It is another object of the present invention to pro vide a novel hanger clip for suspended ceilings that is inexpensive in manufacture, simple in design and trouble free when in use.
Other objects and a fuller understanding of the invention will be had by referring to the following description and claims of a preferred embodiment thereof, taken into conjunction with the accompanying drawings wherein like reference characters refer to similar parts throughout the several views and in which:
BRIEF DESCRIPTION OF THE DRAWINGS FIG. 1 is a perspective view of a suspended ceiling construction with hanger clips in accordance with the present invention suspended therefrom.
FIG. 2 is an enlarged, perspective view of a hanger clip for suspended ceilings fabricated in accordance with the present invention. A portion of a ceiling tee bar is illustrated in phantom lines for purposes of association.
FIG. 3 is an end elevation view of the clip of FIG. 2.
FIG. 4 is a side elevational view of the hanger clip taken along Line 4-4 of FIG. 3, looking in the direction of the arrows.
DESCRIPTION OF THE PREFERRED EMBODIMENT OF THE INVENTION Although specific terms are used in the following description for the sake of clarity, these terms are intended to refer only to the particular structure of my invention selected for illustration in the drawings and are not intended to define or limit the scope of the invention.
Referring now to the drawing, I show in FIG. 2 a hanger clip as applied to a Tee bar 12 of a conventional suspended ceiling construction. In the embodiment illustrated, the hanger clip 10 comprises a right arm 14 which pivotally connects with the left arm 16 for hanger securing purposes. The right and left arms 14, 16 respectively pivot about the pivot pin 18 in conventional manner, such as by incorporating pivot bearings 50, 52 pressed in the arm material. Each of the arms l4, l6 upwardly outwardly bend from the pivot pin 18 to form a hanger clip 10 of generally V-shaped, cross-sectional configuration. See FIG. 3. The right and left arms 14, 16 terminate upwardly in respective inwardly bent flanges 20, 22 which serve to lock upon the Tee head 24 of the ceiling grid Tee bar 12. Preferably, the right and left arms 14, 16 angularly outwardly incline from the pivot pin 18 at the same angle and terminate in the flanges 20, 22 which are similarly formed to the same general configuration. A coil spring 26 positions intermediate the pivot pin 18 and the flanged ends 20, 22 and has its ends 28, 30 respectively secured to the right and left arms 14, 16 in conventional manner such as by inserting through holes 32 punched through the arms 14, 16. The spring 26 serves to continuously bias the flanges 20, 22 together for grid Tee bar securing purposes as hereinafter more fully set forth.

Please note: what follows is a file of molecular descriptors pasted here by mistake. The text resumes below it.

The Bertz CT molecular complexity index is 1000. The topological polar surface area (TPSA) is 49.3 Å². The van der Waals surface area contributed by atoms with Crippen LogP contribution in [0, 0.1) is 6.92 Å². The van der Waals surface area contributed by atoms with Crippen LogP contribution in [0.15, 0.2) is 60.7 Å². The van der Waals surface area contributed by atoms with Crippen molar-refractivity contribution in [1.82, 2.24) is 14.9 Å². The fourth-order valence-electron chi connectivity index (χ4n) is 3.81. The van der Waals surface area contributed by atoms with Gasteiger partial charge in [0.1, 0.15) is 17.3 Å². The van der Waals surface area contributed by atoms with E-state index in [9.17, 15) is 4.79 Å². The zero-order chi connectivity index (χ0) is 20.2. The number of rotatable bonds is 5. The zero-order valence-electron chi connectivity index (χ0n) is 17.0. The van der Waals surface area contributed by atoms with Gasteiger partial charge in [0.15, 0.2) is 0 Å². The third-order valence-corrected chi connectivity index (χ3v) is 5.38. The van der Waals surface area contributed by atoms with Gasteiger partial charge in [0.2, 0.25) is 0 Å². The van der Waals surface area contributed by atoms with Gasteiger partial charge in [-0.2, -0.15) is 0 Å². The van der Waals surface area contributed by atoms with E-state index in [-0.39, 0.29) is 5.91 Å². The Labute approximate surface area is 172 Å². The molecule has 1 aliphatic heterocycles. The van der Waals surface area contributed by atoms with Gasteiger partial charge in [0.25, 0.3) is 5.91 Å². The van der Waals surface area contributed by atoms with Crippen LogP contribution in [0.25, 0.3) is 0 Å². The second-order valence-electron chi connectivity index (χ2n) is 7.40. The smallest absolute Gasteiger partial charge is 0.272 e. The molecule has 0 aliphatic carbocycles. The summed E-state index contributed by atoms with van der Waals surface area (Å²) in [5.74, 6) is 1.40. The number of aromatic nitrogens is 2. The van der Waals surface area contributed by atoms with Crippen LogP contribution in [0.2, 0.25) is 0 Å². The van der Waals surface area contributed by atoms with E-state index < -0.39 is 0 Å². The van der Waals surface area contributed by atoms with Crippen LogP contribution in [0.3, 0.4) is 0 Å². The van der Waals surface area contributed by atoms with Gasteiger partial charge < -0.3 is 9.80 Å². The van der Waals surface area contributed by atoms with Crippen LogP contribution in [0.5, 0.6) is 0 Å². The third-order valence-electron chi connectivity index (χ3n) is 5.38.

The left arm 16 terminates downwardly from the pivot pin 18 in a vertically aligned hanger portion 34 which serves as the point of attachment for hanging any desired load such as a sign 36. The hanger portion 34 is punched or otherwise treated to provide a hole 38 to receive a string or wire 48 for sign hanging purposes. Usually, a hole of one-sixteenth of an inch in diameter will prove satisfactory for the service. The right arm 14 terminates below the pivot pin 18 in an operating arm 40 which bends about the pivot pin 18 beneath the upper portion of the arm 14 to form an acute angle A from the vertical. Thus, the operating arm 40 of the right arm 14 is angularly disposed from the hanger portion 34 of the left arm 16 by an angular displacement equal to the angle A.